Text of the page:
Reserved seats

Published May 8, 2024

IT is usually best not to presume, but given recent developments, one may tentatively hope that the judiciary has finally woken up to the controversies surrounding the general election. Following a series of widely criticised decisions from the Election Commission of Pakistan — each of which, it seems, distorted or subverted the public mandate — the judiciary has finally checked the electoral body for exercising arbitrary control over the democratic process.

A three-member bench of the Supreme Court admitted a petition this Monday against an ECP decision to give various political parties more reserved seats than they were lawfully entitled to, suspending the decision till further notice. The petition in question was moved by the Sunni Ittehad Council, which has been arguing that the ECP and Peshawar High Court’s denial of its right to a total of 78 reserved seats in various assemblies was unlawful and must, therefore, be reviewed by the apex court.

From the interim order issued by the Supreme Court, it appears that the judges who heard the petition were not inclined to agree with the government and the ECP’s logic regarding why the 78 reserved seats denied to the SIC should be allotted to other parties. During proceedings, the court observed that this decision appeared to have distorted the public’s mandate. Since there was no legal precedent or clear justification for the ECP’s decision, it was agreed that the question would require a constitutional interpretation.

The matter has consequently been remanded to the apex committee of the Supreme Court for the formation of a larger bench. Till the case is decided, the interim order also, in effect, scuppered any government plans to start tinkering with the Constitution thanks to the two-thirds majority it had secured in the Lower House due to the ECP’s decision. This may be for the best.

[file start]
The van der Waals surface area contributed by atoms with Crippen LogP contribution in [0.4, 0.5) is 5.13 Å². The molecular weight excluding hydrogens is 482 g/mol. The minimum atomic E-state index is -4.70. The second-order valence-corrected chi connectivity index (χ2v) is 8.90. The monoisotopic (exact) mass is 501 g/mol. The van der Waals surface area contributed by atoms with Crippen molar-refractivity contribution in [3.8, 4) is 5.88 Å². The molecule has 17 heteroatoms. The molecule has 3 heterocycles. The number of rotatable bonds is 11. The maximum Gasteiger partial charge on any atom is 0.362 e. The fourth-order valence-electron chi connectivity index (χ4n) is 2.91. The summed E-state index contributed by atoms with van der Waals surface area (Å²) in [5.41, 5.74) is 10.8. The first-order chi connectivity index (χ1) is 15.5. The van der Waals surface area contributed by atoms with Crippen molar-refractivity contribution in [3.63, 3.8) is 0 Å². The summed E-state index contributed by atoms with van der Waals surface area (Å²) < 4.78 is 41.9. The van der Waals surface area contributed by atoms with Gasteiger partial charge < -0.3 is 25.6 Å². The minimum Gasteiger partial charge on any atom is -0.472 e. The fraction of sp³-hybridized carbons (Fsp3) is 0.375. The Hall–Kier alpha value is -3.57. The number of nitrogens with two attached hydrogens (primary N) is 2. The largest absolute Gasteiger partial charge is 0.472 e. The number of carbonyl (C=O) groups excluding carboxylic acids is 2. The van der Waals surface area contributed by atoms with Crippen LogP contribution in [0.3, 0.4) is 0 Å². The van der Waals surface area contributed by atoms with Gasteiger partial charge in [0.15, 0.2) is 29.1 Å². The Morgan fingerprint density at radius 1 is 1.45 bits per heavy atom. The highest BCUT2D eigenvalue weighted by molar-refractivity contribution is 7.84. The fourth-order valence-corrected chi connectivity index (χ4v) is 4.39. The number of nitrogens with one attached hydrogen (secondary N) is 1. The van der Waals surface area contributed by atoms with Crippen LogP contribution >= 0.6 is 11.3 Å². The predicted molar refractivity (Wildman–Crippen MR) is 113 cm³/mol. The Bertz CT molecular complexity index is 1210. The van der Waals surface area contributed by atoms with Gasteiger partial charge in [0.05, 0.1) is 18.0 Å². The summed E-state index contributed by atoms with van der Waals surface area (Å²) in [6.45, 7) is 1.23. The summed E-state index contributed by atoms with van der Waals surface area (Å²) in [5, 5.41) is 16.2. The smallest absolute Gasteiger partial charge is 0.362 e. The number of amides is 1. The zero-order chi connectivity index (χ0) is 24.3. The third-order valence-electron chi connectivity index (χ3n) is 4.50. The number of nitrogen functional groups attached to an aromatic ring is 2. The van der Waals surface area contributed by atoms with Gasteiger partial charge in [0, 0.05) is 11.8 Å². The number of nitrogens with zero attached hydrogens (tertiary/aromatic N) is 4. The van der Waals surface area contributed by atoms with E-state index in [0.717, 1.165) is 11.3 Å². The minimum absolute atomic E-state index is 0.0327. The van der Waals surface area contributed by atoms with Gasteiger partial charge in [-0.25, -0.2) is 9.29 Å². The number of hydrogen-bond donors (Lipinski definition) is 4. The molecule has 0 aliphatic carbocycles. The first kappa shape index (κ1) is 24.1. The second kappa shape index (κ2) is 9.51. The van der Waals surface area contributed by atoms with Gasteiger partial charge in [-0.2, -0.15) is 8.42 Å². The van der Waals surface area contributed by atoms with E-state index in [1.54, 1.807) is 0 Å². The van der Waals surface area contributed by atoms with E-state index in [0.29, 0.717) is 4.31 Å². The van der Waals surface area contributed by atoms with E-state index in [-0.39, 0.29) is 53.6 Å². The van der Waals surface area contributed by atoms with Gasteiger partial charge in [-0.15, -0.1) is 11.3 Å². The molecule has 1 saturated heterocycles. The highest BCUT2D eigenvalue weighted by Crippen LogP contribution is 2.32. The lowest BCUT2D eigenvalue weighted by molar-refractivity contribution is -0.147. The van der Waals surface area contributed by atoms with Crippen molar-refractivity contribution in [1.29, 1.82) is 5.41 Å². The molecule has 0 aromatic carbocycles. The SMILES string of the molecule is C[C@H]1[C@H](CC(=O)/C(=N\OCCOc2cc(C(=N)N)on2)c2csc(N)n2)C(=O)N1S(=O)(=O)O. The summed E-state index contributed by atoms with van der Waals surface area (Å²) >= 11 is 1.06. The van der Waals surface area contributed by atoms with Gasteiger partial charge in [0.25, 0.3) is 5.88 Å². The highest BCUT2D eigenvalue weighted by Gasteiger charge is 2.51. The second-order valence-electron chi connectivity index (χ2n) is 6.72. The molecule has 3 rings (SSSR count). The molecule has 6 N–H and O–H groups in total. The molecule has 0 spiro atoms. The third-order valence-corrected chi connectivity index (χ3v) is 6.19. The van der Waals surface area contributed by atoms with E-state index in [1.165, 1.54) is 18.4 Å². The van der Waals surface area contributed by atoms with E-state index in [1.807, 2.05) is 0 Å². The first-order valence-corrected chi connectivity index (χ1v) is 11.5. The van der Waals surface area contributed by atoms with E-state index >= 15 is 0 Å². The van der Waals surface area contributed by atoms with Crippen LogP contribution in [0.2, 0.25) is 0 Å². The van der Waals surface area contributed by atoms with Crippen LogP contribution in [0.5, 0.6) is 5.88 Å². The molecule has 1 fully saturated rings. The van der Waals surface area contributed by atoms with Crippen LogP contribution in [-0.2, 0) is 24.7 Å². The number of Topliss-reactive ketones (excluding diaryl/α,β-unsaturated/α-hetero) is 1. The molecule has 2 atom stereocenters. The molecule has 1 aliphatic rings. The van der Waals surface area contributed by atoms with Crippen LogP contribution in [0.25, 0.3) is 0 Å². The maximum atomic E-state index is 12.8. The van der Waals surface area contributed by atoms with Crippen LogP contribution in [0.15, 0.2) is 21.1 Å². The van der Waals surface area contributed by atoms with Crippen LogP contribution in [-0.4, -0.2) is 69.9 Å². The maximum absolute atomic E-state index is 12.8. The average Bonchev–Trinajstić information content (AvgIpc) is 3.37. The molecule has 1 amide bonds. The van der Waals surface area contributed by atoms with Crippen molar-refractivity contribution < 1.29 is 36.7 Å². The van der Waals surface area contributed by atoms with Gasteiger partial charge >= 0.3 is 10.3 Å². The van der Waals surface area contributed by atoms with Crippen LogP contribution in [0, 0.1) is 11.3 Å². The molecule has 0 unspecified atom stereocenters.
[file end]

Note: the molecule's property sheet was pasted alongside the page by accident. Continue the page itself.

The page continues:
One of the other big questions at the moment is what is to be made of the Senate elections held recently, in which the lawmakers who currently occupy the challenged seats also voted. In case the Supreme Court strikes down the ECP’s decision, would that mean that the Senate election could be challenged on related grounds? This could prove to be a major headache for the government, as it would further undermine its already questionable legitimacy. If such a situation comes to pass, those affected will only have the ECP to blame.

The truth is that the entire process — from polls, announcement of results, formation of assemblies and elections to the Senate — has been mishandled. The electoral watchdog has been so busy finding faults in and imposing penalties on one party that it has been unable to reflect on the many disasters it has wrought in the process. It should deal with the consequences itself.

Published in Dawn, May 8th, 2024

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